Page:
Monday, April 8

Review: Bow to Blood - Last Captain Standing [Nintendo Switch eShop]


What do you get when you combine flight, ship-to-ship combat, some command decisions, critical and sometimes dramatic negotiations, and a futuristic game show? Something completely different, but in this specific case its name is Bow to Blood. With its futuristic take on what would have traditionally been a seafaring adventure perhaps involving pirates, in this game you’ll play the part of The Freelancer, a contestant in a game show pitting either captains against each other racing, fighting, and perhaps backstabbing their way to victory.


When discussing the game first you’ll want to be focused on the care and control of your ship. To be clear, there’s a whole lot that’s going on and at first it can be a bit overwhelming, but once you’ve run through a few rounds of competition it begins to make more sense. Events in each round will vary but your primary concerns tend to be maneuvering your pretty substantial ship through the environment effectively. The second layer of concern tends to be combat, whether that involves taking down drones or opponents’ ships or trying to manage your shields and defend yourself. Consistent with classic ship warfare your firepower is heavier to the sides so you’ll need to get good at setting your course and then turn your head to lock onto enemy targets and blow them away. Managing your ship can be as complicated as you choose to make it and you have numerous systems to manage power to if you’d like, but assigning your two crewmembers to your most urgent needs is usually a great idea as they help to reduce some of the pressure on you to keep on top of everything while trying to keep yourself in the air.


The other major aspect of the game comes from strategy in the form of negotiating deals with the other ships’ captains. Whether that’s agreeing to split a bounty on an objective, throwing some credits their way to keep them alive, or doing a little head hunting while you can go the lone wolf route the likelihood of success on that road may be tougher since each round ends in a Culling where the person with the least number of votes is eliminated. This makes forming smart alliances and honoring your word whenever possible a smart move to keep people in your corner, just always keep in mind the people on the wrong side of your deals may then also choose to work against you by the same token. It’s the balance of these two pieces of the game, and how they’re quite different each time you play, that keeps things interesting and thinking about your every move.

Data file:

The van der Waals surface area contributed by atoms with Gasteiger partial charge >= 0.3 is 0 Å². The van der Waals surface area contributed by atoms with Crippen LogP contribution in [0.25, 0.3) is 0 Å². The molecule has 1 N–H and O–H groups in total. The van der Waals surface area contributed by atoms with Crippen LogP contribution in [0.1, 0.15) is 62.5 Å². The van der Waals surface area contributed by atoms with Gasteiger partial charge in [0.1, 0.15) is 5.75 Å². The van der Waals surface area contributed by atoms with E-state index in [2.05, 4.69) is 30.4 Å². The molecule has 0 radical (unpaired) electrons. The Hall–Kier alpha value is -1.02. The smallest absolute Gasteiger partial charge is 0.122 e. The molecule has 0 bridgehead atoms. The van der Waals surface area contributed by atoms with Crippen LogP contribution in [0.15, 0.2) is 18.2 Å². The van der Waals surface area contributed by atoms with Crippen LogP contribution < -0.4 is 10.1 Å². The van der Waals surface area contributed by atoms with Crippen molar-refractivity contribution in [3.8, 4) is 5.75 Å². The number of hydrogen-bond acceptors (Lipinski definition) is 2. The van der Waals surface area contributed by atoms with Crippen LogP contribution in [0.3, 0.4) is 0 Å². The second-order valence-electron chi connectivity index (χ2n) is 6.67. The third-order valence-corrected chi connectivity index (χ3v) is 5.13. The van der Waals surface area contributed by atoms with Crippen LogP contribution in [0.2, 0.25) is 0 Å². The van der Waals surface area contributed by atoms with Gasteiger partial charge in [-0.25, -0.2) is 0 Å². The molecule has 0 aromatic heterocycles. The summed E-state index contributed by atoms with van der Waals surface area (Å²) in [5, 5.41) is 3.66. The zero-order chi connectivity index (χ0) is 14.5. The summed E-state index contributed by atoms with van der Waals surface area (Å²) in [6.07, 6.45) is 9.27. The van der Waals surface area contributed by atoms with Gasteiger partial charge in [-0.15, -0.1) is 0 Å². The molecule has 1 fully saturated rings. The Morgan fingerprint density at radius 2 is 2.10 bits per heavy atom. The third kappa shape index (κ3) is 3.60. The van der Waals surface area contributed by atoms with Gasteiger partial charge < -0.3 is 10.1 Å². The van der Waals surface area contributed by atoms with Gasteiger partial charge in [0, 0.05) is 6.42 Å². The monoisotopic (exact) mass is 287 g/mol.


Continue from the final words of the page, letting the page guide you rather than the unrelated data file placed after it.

While you can certainly get by focusing only on your major concerns to a point the abundance of things you can manage and tweak are tempting but since there are so many options it’s impossible not to note that remembering how to do it all is a challenge. There are quite a number of interfaces for altering settings and moving things around and it can take a bit not to feel lost with them or to plain forget how to do something crucial at the proper moment. While you can get over this curve with some practice it can also be intimidating so be aware of this when you’re giving the game a look as it’s not something that’s easy to jump into, leave for a while, and then come back to due to this complexity.


More than anything else the positive of Bow to Blood is that it’s thoroughly unique, offering up an experience I can’t say I’ve ever had. The mix of controlling the ship, managing your crew, engaging in some combat, and then trying to plot to get as far in the competition as possible will keep you on your toes, though after awhile the missions will begin to blend together a bit in you mind as they don’t tend to play out that radically differently. If you’ve been aching for something that’ll offer a new challenge and a dose of negotiative intrigue it’s worth a look and should satisfy at least for a little while.

Score: 7.5

Pros:
  • Simply a different kind of experience
  • Mixes ship-to-ship combat with strategic negotiations

Cons:
  • The controls and all of the systems you can manage are a bit intimidating
  • After you’ve spent some time with the game the events start to get a bit repetitive